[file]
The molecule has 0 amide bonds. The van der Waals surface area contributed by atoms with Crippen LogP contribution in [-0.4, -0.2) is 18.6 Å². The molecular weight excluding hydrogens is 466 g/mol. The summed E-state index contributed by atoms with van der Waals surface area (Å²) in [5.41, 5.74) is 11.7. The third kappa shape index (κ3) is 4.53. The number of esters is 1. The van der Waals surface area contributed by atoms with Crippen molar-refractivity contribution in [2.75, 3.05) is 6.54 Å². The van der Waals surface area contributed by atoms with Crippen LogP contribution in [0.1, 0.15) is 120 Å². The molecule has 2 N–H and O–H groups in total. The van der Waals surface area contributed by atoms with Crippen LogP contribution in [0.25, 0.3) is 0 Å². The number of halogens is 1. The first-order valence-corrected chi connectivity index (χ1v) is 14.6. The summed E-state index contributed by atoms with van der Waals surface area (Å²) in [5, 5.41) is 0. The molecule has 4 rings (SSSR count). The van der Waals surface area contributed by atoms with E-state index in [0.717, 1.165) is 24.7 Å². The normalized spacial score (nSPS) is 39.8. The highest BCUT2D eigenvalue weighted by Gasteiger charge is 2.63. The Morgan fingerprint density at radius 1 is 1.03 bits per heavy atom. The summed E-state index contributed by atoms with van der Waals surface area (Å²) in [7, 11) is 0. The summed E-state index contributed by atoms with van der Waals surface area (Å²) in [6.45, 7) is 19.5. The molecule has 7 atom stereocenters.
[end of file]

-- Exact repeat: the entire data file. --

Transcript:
The molecule has 0 amide bonds. The van der Waals surface area contributed by atoms with Crippen LogP contribution in [-0.4, -0.2) is 18.6 Å². The molecular weight excluding hydrogens is 466 g/mol. The summed E-state index contributed by atoms with van der Waals surface area (Å²) in [5.41, 5.74) is 11.7. The third kappa shape index (κ3) is 4.53. The number of esters is 1. The van der Waals surface area contributed by atoms with Crippen molar-refractivity contribution in [2.75, 3.05) is 6.54 Å². The van der Waals surface area contributed by atoms with Crippen LogP contribution in [0.1, 0.15) is 120 Å². The molecule has 2 N–H and O–H groups in total. The van der Waals surface area contributed by atoms with Crippen LogP contribution in [0.25, 0.3) is 0 Å². The number of halogens is 1. The first-order valence-corrected chi connectivity index (χ1v) is 14.6. The summed E-state index contributed by atoms with van der Waals surface area (Å²) in [5, 5.41) is 0. The molecule has 4 rings (SSSR count). The van der Waals surface area contributed by atoms with E-state index in [0.717, 1.165) is 24.7 Å². The normalized spacial score (nSPS) is 39.8. The highest BCUT2D eigenvalue weighted by Gasteiger charge is 2.63. The Morgan fingerprint density at radius 1 is 1.03 bits per heavy atom. The summed E-state index contributed by atoms with van der Waals surface area (Å²) in [7, 11) is 0. The summed E-state index contributed by atoms with van der Waals surface area (Å²) in [6.45, 7) is 19.5. The molecule has 7 atom stereocenters.